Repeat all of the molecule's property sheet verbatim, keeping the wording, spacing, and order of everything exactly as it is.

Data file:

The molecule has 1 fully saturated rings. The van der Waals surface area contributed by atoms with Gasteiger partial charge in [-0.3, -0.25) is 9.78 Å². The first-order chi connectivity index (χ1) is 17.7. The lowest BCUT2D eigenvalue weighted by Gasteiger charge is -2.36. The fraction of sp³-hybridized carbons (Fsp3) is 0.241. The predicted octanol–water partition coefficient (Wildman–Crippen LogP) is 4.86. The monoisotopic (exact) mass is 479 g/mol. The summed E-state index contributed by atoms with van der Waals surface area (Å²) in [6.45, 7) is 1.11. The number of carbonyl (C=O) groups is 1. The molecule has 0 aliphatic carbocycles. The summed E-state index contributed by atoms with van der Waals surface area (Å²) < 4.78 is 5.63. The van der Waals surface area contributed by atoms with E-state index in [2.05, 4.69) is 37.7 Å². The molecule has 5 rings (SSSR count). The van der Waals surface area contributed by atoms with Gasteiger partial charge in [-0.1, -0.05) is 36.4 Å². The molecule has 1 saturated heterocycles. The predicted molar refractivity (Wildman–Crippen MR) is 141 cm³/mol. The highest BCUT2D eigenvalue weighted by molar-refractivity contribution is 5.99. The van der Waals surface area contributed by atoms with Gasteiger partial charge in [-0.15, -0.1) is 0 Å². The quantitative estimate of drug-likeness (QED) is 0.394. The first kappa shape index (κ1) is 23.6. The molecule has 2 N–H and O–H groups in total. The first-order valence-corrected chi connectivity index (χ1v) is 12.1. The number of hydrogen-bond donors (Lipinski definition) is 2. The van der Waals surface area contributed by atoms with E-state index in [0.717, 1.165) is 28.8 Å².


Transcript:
The molecule has 1 fully saturated rings. The van der Waals surface area contributed by atoms with Gasteiger partial charge in [-0.3, -0.25) is 9.78 Å². The first-order chi connectivity index (χ1) is 17.7. The lowest BCUT2D eigenvalue weighted by Gasteiger charge is -2.36. The fraction of sp³-hybridized carbons (Fsp3) is 0.241. The predicted octanol–water partition coefficient (Wildman–Crippen LogP) is 4.86. The monoisotopic (exact) mass is 479 g/mol. The summed E-state index contributed by atoms with van der Waals surface area (Å²) in [6.45, 7) is 1.11. The number of carbonyl (C=O) groups is 1. The molecule has 0 aliphatic carbocycles. The summed E-state index contributed by atoms with van der Waals surface area (Å²) < 4.78 is 5.63. The van der Waals surface area contributed by atoms with E-state index in [2.05, 4.69) is 37.7 Å². The molecule has 5 rings (SSSR count). The van der Waals surface area contributed by atoms with Gasteiger partial charge in [-0.1, -0.05) is 36.4 Å². The molecule has 1 saturated heterocycles. The predicted molar refractivity (Wildman–Crippen MR) is 141 cm³/mol. The highest BCUT2D eigenvalue weighted by molar-refractivity contribution is 5.99. The van der Waals surface area contributed by atoms with Gasteiger partial charge in [-0.15, -0.1) is 0 Å². The quantitative estimate of drug-likeness (QED) is 0.394. The first kappa shape index (κ1) is 23.6. The molecule has 2 N–H and O–H groups in total. The first-order valence-corrected chi connectivity index (χ1v) is 12.1. The number of hydrogen-bond donors (Lipinski definition) is 2. The van der Waals surface area contributed by atoms with E-state index in [0.717, 1.165) is 28.8 Å².